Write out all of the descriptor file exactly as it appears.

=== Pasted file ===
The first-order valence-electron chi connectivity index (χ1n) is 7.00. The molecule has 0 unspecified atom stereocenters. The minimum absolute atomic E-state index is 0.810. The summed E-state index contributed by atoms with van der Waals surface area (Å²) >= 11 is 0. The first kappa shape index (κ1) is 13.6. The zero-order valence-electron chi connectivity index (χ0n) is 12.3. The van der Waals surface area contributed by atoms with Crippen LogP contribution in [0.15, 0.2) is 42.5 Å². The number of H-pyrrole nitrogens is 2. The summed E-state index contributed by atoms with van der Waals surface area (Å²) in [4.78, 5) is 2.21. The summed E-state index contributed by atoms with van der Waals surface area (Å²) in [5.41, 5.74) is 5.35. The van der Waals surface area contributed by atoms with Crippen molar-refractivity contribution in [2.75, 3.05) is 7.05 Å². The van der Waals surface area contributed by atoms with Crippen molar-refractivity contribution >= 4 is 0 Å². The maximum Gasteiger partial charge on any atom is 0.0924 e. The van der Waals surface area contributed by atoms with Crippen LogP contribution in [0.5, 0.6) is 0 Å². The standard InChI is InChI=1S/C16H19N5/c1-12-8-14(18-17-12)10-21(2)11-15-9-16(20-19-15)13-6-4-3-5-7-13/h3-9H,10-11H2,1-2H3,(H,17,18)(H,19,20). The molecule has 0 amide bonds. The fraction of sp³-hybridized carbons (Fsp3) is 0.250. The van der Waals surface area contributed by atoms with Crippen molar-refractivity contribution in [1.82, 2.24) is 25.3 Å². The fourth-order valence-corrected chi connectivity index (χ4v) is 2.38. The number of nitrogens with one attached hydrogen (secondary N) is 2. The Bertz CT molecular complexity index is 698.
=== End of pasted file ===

The first-order valence-electron chi connectivity index (χ1n) is 7.00. The molecule has 0 unspecified atom stereocenters. The minimum absolute atomic E-state index is 0.810. The summed E-state index contributed by atoms with van der Waals surface area (Å²) >= 11 is 0. The first kappa shape index (κ1) is 13.6. The zero-order valence-electron chi connectivity index (χ0n) is 12.3. The van der Waals surface area contributed by atoms with Crippen LogP contribution in [0.15, 0.2) is 42.5 Å². The number of H-pyrrole nitrogens is 2. The summed E-state index contributed by atoms with van der Waals surface area (Å²) in [4.78, 5) is 2.21. The summed E-state index contributed by atoms with van der Waals surface area (Å²) in [5.41, 5.74) is 5.35. The van der Waals surface area contributed by atoms with Crippen molar-refractivity contribution in [2.75, 3.05) is 7.05 Å². The van der Waals surface area contributed by atoms with Crippen molar-refractivity contribution >= 4 is 0 Å². The maximum Gasteiger partial charge on any atom is 0.0924 e. The van der Waals surface area contributed by atoms with Crippen LogP contribution in [0.5, 0.6) is 0 Å². The standard InChI is InChI=1S/C16H19N5/c1-12-8-14(18-17-12)10-21(2)11-15-9-16(20-19-15)13-6-4-3-5-7-13/h3-9H,10-11H2,1-2H3,(H,17,18)(H,19,20). The molecule has 0 amide bonds. The fraction of sp³-hybridized carbons (Fsp3) is 0.250. The van der Waals surface area contributed by atoms with Crippen molar-refractivity contribution in [1.82, 2.24) is 25.3 Å². The fourth-order valence-corrected chi connectivity index (χ4v) is 2.38. The number of nitrogens with one attached hydrogen (secondary N) is 2. The Bertz CT molecular complexity index is 698.